Amy Cuddy: Your body language shapes who you are

Good insight for that speech/interview/presentation.  Strike a pose:

Body language affects how others see us, but it may also change how we see ourselves. Social psychologist Amy Cuddy shows how “power posing” — standing in a posture of confidence, even when we don’t feel confident — can affect testosterone and cortisol levels in the brain, and might even have an impact on our chances for success.

Amy Cuddy’s research on body language reveals that we can change other people’s perceptions — and even our own body chemistry — simply by changing body positions

via Amy Cuddy: Your body language shapes who you are | Video on TED.com.

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One thought on “Amy Cuddy: Your body language shapes who you are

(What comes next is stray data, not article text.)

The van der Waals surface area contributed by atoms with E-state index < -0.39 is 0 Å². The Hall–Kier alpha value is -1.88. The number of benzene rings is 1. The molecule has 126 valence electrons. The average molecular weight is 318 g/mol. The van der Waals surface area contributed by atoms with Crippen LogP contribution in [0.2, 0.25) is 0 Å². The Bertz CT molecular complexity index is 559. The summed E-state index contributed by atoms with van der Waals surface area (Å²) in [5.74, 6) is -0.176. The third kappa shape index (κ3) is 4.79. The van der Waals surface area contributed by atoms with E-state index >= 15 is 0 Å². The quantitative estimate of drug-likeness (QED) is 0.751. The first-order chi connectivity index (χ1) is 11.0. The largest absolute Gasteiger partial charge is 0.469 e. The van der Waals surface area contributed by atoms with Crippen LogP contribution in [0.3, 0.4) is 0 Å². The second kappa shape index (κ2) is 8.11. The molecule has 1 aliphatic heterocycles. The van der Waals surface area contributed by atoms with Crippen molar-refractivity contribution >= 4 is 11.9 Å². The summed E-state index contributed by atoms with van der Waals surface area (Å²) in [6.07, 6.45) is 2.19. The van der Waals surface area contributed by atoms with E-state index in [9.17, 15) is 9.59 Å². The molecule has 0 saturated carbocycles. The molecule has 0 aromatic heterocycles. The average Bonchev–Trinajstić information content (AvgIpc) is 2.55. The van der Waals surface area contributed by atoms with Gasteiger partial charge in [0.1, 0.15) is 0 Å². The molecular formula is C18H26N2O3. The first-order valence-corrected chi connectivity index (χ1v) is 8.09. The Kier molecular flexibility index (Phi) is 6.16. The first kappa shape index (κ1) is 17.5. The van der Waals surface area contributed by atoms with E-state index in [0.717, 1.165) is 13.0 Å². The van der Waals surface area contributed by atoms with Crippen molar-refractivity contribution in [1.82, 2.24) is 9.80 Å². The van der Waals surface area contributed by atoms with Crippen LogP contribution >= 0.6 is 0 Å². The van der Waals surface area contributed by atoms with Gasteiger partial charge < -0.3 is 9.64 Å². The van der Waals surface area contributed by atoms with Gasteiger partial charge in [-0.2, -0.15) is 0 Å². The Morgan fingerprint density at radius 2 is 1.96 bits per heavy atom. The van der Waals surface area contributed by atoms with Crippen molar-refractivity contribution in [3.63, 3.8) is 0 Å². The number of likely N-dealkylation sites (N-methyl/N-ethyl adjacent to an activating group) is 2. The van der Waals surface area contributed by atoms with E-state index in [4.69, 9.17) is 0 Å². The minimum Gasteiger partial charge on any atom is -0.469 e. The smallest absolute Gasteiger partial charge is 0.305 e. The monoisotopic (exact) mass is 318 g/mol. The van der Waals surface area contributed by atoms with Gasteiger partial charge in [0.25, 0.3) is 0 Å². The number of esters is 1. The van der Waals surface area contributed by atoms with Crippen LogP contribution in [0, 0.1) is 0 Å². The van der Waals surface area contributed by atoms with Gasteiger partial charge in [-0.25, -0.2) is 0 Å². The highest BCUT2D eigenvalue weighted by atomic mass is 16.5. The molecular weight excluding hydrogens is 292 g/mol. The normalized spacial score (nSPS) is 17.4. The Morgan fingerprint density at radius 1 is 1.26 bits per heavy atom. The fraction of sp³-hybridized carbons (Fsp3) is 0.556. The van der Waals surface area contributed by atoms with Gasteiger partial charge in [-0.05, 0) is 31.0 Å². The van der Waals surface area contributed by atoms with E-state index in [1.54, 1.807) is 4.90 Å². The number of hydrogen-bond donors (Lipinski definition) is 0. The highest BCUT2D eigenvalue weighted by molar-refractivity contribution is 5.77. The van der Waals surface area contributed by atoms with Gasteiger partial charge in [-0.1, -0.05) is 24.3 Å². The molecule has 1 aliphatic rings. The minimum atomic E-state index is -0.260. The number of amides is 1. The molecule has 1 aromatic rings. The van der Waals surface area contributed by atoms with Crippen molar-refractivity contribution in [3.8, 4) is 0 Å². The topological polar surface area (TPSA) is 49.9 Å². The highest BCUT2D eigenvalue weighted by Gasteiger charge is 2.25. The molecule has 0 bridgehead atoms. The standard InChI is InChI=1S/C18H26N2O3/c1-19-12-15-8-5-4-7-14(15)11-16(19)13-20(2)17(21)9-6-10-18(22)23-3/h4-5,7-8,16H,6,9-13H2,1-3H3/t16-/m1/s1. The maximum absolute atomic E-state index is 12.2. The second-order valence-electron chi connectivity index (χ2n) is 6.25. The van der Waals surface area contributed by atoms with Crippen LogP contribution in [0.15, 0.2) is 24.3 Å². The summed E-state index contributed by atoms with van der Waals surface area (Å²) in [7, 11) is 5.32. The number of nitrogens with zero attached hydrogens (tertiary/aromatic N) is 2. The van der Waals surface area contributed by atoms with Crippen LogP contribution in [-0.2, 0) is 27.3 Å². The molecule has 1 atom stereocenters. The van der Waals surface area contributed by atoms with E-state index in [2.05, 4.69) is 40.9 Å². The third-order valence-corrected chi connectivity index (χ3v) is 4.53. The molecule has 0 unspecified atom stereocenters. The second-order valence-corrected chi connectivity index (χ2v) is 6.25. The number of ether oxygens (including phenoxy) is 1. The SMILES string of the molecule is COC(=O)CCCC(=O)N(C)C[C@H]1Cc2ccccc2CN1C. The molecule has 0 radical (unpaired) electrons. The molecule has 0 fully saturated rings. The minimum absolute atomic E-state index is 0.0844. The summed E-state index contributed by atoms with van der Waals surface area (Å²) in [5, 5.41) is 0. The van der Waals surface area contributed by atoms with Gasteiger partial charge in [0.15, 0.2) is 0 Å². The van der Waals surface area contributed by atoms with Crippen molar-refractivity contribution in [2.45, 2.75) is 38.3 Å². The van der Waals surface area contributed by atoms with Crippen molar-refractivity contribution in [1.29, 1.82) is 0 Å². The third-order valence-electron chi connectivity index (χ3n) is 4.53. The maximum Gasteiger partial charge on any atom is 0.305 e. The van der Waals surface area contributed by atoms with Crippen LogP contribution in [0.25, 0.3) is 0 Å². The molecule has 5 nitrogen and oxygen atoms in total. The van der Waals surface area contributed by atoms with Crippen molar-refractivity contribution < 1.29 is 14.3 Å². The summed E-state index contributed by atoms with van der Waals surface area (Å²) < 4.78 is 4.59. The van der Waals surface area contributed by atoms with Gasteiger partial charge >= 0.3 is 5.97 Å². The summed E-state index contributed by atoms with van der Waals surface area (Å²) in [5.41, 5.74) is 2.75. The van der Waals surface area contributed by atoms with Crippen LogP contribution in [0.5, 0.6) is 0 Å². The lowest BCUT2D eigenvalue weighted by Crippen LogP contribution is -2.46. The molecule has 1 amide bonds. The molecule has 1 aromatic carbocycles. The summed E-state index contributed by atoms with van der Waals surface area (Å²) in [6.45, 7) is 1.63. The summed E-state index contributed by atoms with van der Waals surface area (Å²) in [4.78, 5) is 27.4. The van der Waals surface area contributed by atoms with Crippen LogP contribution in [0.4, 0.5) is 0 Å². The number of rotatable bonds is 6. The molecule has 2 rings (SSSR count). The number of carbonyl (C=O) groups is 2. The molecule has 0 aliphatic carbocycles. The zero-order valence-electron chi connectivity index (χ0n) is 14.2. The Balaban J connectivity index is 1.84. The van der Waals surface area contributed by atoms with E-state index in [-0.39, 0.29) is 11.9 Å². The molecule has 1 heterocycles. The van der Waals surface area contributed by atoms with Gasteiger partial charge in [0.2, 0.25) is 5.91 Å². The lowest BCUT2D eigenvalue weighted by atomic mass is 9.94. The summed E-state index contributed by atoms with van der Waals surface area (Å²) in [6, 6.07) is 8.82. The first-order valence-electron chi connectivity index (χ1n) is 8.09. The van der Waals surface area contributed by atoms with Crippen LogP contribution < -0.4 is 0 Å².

1. clarkanne12 says:

    This is probably one of my favorite TED talks. The idea of changing how you stand affecting how people react around you is such a novel idea. I talk to people every day about how they are adjusting to college life. How they react to me is all dependent on how I sit, talk and listen. If I am slouching and looking away from them periodically they realize I’m not listening. But if I am upright, looking them in the eye and asking pertinent questions they instantly respond in a positive way. It’s important to realize that when talking to someone, especially someone like a boss or a diplomat, you have to have the appropriate body language. People want to know you are interested in their life and what they have to say. You can also effectively get this message across in a presentation. As a former debater we constantly worked on our “blocking,” or body movement, so the judge would pay attention and respond well. As a diplomat, as a person, as someone who needs to explain their message, you HAVE to understand these rules. I also think this is especially pertinent in a different country where you aren’t sure of the social rules. Adjusting your body language is probably the best way to have them respond positively.

    Question: Do diplomats take body language “classes?” How effective would that be?

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